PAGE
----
News & Resources


The Face of the Fish: Au Sable’s Lindsay Barden Chosen to Create Logo for Grayling Reintroduction

Jun 16, 2017

Today in the beautiful streams of northern Michigan, anglers fish for species like brook trout, brown trout, and rainbow trout in the cold, clear waters of Blue Ribbon Trout Streams like the Manistee and Au Sable Rivers. But none of these species, for all their attributes, were originally native to these particular drainages. Michigan’s true native member of the trout family was the Arctic Grayling, a striking gray-blue fish with a large, uniquely sail-shaped dorsal fin. Extirpated by stream degradation and habitat loss that came with Michigan’s logging era, the Grayling disappeared from the Lower Peninsula by the early twentieth century, persisting longest in the Manistee River, where the last Grayling was caught in 1906.

Today the Institute is playing an important part in the research effort to bring back the Grayling, working with the Michigan Department of Natural Resources (DNR), the Little River Band of Ottawa Indians, and Michigan Technological University (Michigan Tech) to first determine the best sites for in-stream incubation of grayling eggs and fry that will become the foundation of well-adapted populations in the state ( But the Grayling’s restoration depends not only on good science, but on good science education, and on effective public relations to tell the Grayling’s story, then and now, to the public at large. As a member of the Education and Outreach Working Group of the Michigan Arctic Grayling Initiative, Au Sable’s Scientific Technician, Lindsay Barden, has been playing an important role in this educational effort. Most recently, Lindsay, an expert in electronic communication and illustration, was selected by the Group to design the official website icon for the Michigan Arctic Grayling Initiative.

Her logo (pictured) features a simple but elegant line drawing of the Grayling, with the body curved upward to indicate life and movement. The color in the otherwise black and white image is strategically and accurately placed in the Grayling’s iconic dorsal fin, which, in a living fish, reflects a rainbow of colors contrasting with the blue-gray body of the fish.  Articulating how she developed the logo to communicate the work of the Grayling Initiative, Lindsay said “My aim was to create a simplistic design that would put an emphasis on the grayling’s colorful dorsal fin; the species’ clearest identifier. My hope is that this design will be a visual representation of the grayling that resonates with the public and leads to an increased familiarity with this species. It is a great honor to have my design chosen to be the official logo for the Michigan Arctic Grayling Initiative and I look forward to continuing to be a part of the important work of returning the grayling to Michigan’s waters.”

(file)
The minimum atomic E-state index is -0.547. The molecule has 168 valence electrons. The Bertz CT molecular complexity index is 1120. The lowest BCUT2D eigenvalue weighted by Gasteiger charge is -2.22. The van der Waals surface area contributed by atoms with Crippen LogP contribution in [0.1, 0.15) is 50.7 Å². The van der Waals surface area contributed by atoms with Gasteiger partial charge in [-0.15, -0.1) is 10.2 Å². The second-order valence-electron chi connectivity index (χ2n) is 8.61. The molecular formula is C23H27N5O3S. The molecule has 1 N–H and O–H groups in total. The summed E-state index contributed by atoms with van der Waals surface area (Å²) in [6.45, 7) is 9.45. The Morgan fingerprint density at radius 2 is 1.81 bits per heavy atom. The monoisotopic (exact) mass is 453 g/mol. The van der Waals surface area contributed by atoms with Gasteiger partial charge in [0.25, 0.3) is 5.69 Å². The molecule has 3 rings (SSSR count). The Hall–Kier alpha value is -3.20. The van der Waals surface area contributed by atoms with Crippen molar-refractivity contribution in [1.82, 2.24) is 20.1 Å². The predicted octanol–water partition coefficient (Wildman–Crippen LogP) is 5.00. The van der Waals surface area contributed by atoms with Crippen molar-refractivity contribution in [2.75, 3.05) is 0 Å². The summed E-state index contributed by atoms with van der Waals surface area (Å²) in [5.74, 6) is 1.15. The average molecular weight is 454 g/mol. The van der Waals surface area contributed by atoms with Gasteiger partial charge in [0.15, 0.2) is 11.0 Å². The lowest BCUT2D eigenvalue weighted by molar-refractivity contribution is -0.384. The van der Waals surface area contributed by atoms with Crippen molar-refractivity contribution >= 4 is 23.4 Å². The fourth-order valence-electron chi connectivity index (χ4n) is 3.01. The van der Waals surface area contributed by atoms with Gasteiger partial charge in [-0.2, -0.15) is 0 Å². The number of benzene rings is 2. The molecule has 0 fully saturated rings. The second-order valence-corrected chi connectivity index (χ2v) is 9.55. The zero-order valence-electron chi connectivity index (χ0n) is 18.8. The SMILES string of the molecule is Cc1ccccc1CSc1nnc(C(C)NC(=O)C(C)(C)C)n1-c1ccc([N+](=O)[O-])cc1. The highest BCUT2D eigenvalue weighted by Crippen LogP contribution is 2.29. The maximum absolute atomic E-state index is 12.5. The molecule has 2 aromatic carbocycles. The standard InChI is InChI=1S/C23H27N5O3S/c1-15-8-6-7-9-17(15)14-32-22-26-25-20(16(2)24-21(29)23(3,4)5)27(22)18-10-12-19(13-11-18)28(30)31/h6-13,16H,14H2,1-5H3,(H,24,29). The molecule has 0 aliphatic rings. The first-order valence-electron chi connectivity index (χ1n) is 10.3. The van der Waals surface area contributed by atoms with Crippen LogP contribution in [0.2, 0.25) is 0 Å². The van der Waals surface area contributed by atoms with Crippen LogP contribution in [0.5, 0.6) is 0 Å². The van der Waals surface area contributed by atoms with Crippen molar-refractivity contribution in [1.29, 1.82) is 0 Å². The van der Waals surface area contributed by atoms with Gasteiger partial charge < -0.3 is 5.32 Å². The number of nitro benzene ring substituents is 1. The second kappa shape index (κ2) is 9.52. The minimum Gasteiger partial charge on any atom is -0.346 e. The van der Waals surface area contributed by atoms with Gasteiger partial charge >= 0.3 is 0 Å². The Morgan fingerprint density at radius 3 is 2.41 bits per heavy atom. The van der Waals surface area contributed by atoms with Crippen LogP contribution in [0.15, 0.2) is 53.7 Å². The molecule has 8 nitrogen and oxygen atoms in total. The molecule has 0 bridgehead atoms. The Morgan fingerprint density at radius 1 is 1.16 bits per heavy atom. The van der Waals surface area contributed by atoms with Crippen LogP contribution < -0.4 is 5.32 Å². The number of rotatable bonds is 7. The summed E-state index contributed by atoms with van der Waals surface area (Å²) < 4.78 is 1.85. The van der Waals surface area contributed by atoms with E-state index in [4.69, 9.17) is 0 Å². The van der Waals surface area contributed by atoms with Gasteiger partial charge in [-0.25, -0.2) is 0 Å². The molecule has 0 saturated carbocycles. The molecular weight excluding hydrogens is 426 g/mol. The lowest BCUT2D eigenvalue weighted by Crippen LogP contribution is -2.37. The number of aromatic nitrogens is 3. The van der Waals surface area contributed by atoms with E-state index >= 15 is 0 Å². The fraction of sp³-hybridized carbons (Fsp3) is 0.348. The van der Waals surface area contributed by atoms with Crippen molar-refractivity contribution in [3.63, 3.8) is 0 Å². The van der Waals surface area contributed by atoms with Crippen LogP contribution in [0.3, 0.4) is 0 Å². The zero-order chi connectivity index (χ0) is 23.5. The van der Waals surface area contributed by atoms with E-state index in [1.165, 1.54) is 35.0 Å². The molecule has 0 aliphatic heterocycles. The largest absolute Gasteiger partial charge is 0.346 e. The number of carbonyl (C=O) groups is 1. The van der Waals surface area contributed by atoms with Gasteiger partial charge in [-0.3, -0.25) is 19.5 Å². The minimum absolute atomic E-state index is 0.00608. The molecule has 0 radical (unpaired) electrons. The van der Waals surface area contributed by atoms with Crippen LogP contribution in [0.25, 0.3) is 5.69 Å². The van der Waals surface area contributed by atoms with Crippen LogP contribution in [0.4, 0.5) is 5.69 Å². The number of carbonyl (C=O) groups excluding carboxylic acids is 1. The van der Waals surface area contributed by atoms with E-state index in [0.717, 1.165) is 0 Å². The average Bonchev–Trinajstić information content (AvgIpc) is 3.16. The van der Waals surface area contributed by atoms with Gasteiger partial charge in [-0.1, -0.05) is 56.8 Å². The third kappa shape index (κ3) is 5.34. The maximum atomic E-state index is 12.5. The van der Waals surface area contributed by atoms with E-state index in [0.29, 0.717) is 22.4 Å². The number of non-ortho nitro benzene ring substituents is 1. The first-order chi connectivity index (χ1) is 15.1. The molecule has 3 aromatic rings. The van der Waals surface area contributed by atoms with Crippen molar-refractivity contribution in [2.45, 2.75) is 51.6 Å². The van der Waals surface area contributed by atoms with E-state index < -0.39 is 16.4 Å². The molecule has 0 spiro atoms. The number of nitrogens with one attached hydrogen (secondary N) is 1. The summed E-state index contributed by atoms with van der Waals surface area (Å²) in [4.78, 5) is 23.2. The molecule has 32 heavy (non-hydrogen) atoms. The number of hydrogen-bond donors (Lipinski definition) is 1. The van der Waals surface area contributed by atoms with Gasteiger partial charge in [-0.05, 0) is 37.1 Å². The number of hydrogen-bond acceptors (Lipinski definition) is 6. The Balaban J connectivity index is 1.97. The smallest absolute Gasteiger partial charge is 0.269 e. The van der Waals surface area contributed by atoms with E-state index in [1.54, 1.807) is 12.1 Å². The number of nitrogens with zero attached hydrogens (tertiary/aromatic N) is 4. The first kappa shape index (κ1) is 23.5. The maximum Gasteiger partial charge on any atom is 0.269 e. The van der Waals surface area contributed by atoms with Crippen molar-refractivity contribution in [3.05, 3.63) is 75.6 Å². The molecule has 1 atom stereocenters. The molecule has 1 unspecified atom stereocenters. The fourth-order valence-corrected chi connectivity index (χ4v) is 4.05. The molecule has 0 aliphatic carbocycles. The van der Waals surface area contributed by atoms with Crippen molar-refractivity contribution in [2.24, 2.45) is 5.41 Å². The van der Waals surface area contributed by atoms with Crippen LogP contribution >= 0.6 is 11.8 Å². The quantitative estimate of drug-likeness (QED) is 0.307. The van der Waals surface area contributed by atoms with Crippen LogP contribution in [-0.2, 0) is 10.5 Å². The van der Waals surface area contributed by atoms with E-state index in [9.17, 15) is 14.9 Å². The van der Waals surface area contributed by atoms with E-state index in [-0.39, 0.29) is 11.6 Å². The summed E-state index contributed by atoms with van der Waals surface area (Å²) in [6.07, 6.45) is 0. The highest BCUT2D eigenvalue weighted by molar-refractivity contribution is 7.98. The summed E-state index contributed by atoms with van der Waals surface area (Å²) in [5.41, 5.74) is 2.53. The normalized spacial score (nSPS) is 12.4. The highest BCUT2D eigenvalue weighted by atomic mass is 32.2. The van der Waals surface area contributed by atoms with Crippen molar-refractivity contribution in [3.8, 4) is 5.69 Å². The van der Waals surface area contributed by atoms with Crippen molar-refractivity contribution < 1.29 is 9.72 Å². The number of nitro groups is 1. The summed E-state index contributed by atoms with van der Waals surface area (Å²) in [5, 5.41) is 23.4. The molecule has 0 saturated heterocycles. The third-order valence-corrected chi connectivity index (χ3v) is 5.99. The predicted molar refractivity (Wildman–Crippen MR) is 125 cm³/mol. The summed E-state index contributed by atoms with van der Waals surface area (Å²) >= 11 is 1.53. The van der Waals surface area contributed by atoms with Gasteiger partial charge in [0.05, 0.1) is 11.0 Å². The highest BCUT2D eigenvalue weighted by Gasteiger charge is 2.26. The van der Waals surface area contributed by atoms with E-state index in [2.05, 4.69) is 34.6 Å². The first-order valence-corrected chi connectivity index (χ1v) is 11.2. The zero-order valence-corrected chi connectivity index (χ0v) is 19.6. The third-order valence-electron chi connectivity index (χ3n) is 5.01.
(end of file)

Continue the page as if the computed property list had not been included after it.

A great logo is vital to the success of the Grayling Initiative in connecting the public to this important work in conservation. As Suzanne Stone, Program Support Section Manager for the DNR, who has been leading the Initiatives work in education and outreach, said, “Ms. Barden’s artwork was selected to represent the Michigan Arctic Grayling Initiative by the initiative’s two foundational partners, the Michigan Department of Natural Resources and the Little River Band of Ottawa Indians. We felt its beauty and fluid motion not only symbolized the species, but would equally represent all of the partners whose collective efforts are essential for the Arctic Grayling’s successful reintroduction to Michigan.” Dr. Cameron Goble, Principal Investigator in a current study evaluating the habitat suitability of possible sites for Grayling reintroduction added, “A huge part of the Michigan Arctic Grayling Initiative involves engaging the public in the potential return of this iconic species to the waters of the State. The most successful environmental conservation and restoration projects tend to be those that have the greatest amounts of buy-in and excitement. The artwork that Lindsay created for the Initiative provides a beautiful representation of the species and the project not only for the researchers and agencies involved but more importantly, for all people of Michigan!”

At Au Sable, Executive Director Dr. Fred Van Dyke explained the significance of Lindsay’s work and its selection to represent the Grayling Initiative.  “Today the average child under ten can’t identify five species of fish, but can correctly identify hundreds of corporate logos. A good logo is critical to connecting people who come to the Grayling site with a visual image that will remind them, time and again, of the work of this important restoration effort.  And that will help them identify new work arising from the Grayling Initiative every time they see the logo. Lindsay has done that in her beautiful work to create an iconic visual image that will represent this effort throughout Michigan, across the United States, and around the world. That’s a great achievement, and it brings tremendous credit and respect to Au Sable.”    

From now on, when people throughout the world see Lindsay’s logo, they’ll think of the Arctic Grayling Restoration Initiative. In the Au Sable community, Lindsay, we’ll also think of you. Congratulations on this important recognition of your fine work.